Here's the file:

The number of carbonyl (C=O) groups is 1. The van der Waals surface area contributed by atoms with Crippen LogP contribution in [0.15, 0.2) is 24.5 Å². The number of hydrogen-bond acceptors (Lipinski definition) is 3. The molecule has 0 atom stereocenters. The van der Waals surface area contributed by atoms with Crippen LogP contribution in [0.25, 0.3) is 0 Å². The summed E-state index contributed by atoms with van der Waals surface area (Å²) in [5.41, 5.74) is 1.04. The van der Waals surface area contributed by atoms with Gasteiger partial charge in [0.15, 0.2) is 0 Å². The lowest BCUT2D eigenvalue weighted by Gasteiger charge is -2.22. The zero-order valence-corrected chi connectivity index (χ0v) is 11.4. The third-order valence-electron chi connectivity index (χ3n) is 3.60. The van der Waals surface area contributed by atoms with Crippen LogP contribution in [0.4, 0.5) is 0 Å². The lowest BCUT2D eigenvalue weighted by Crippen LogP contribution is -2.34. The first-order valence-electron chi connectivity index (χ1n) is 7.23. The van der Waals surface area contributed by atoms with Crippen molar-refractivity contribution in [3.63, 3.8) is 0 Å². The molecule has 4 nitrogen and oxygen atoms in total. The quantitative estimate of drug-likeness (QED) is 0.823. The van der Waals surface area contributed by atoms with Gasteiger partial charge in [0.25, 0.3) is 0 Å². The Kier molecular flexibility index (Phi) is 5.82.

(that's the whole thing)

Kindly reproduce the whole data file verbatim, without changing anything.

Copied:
The number of carbonyl (C=O) groups is 1. The van der Waals surface area contributed by atoms with Crippen LogP contribution in [0.15, 0.2) is 24.5 Å². The number of hydrogen-bond acceptors (Lipinski definition) is 3. The molecule has 0 atom stereocenters. The van der Waals surface area contributed by atoms with Crippen LogP contribution in [0.25, 0.3) is 0 Å². The summed E-state index contributed by atoms with van der Waals surface area (Å²) in [5.41, 5.74) is 1.04. The van der Waals surface area contributed by atoms with Gasteiger partial charge in [0.15, 0.2) is 0 Å². The lowest BCUT2D eigenvalue weighted by Gasteiger charge is -2.22. The zero-order valence-corrected chi connectivity index (χ0v) is 11.4. The third-order valence-electron chi connectivity index (χ3n) is 3.60. The van der Waals surface area contributed by atoms with Crippen LogP contribution in [0.4, 0.5) is 0 Å². The lowest BCUT2D eigenvalue weighted by Crippen LogP contribution is -2.34. The first-order valence-electron chi connectivity index (χ1n) is 7.23. The van der Waals surface area contributed by atoms with Crippen molar-refractivity contribution in [3.63, 3.8) is 0 Å². The molecule has 4 nitrogen and oxygen atoms in total. The quantitative estimate of drug-likeness (QED) is 0.823. The van der Waals surface area contributed by atoms with Gasteiger partial charge in [0.25, 0.3) is 0 Å². The Kier molecular flexibility index (Phi) is 5.82.